American Companies on Sale: Where to Invest
The stock market's recent sell off has caused many nervous investors to move their money out of the market and onto the sidelines. This has created tons of opportunity for experienced and novice investors.
In this article we take a look at three American companies that have been around a long time, over 300 years combined. All three experienced sell offs and are in different stages of their investment cycle. We have a company that's trading very close to its bottom, another that is not to far from it's bottom, and the third that looks to be in the early stages of moving upwards. The three companies reviewed are American business hall of famers, but all have experienced a few tough years (some more than others). But now may be the time to add these companies to the portfolio, so lets take a look.
The 112 year old company that brought the world the Model-T and the mastery of the assembly line has fallen on hard times. With new management at the helm will 2018 be the year Ford's stock takes off?
Where the Stock is Now
Currently trading at $10.61 per share with a dividend yield of 5.66% at the time of this writing, Ford's stock has been on a slow decline since hitting $17.25 back in 2014.
Car buyers see Ford's line up as stale, there has not been much good news coming out of Ford and that is reflected in its stock price. Also, Moody's recently made a down grade to Ford's rating from stable to negative citing, "a more challenging operating environment." If reading the bad for Ford has you ready to move on to the next stock, we don't blame you.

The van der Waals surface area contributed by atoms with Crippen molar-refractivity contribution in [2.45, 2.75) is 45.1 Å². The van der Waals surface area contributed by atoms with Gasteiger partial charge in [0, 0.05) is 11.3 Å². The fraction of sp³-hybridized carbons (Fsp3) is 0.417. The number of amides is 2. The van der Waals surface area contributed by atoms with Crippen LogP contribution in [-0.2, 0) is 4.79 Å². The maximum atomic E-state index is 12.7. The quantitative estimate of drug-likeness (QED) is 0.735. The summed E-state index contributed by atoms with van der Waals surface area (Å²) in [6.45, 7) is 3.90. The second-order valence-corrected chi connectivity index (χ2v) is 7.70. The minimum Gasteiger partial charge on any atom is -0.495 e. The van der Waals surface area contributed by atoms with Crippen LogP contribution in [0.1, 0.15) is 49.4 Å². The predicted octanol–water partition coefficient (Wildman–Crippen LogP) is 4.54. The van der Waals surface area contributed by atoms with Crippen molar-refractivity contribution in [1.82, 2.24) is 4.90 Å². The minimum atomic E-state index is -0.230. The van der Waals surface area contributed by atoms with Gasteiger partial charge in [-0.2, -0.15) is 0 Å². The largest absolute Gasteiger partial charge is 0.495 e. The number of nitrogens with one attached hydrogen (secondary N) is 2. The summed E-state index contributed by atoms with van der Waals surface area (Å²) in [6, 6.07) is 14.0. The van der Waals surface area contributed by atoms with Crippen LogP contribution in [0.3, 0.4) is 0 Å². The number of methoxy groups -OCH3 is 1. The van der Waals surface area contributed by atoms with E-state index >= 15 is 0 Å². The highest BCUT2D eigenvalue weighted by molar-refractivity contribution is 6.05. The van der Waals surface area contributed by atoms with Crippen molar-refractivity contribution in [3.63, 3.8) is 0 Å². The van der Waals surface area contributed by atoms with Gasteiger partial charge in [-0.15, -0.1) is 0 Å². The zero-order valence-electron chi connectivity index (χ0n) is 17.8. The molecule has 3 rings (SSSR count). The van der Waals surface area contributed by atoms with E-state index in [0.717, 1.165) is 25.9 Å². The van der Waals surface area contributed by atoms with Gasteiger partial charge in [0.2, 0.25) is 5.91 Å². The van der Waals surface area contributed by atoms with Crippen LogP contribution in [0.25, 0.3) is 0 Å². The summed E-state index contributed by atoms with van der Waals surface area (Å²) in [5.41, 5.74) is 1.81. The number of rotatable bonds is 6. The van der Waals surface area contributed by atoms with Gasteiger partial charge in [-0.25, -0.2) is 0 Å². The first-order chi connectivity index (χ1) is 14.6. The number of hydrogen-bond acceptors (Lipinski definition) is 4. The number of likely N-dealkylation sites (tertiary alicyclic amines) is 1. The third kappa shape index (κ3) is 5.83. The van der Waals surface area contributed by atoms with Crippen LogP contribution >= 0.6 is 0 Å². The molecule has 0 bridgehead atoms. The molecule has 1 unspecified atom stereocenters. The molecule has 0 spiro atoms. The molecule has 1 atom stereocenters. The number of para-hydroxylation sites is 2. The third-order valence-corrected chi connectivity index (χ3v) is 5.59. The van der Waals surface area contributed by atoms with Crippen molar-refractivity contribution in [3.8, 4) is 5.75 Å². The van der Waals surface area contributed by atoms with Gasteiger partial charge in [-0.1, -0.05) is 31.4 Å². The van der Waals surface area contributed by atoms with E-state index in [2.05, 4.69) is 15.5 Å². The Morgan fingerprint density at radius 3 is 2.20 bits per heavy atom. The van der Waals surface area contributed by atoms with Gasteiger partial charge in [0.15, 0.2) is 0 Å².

The Car Market
January 2018 was a mixed bag for the U.S. auto industry. Car sales dropped 10% when compared to sales in January 2017. However pick-up trucks saw 5% growth versus January 2017 and cross-over vehicles saw almost 14% growth versus January 2017. How did this impact Ford? Not well at all, for January 2018 Ford reported a 23% decrease in car sales compared to January 2017, a decrease of 5% in SUV sales compared to January 2017, but pick-up truck sales increased by 2% versus January 2017. NADA, the National Automobile Dealers Association forecast 16.7 million new cars and light trucks sold in the U.S. in 2018. The expectation for 2018 is less than the 17.2 million vehicles in sold in 2017, but it still hints to good demand in the U.S.
Catalyst and Future Events That Could Move Ford's Stock
New Ford Chief Executive Officer Jim Hackett is said to have a creative management approach. He will need to muster up every bit of his imagination and creativity to get Ford turned around. Ford's current turnaround plan includes cutting $14 billion in cost and investing $11 billion in to their electric-powered vehicles. Ford also has plans to roll out a fleet of driverless cars for ride-hailing / ride-sharing service by 2021. The company that made its name selling cars is embracing the ride-hailing / ride sharing wave. The company was approved in London to operate its Chariot minibus service, designed to service the growing demand of people in cities that wish to make trips but prefer not to buy cars. Ford's Chariot bus already operates in NewYork, Columbus, Austin and San Francisco.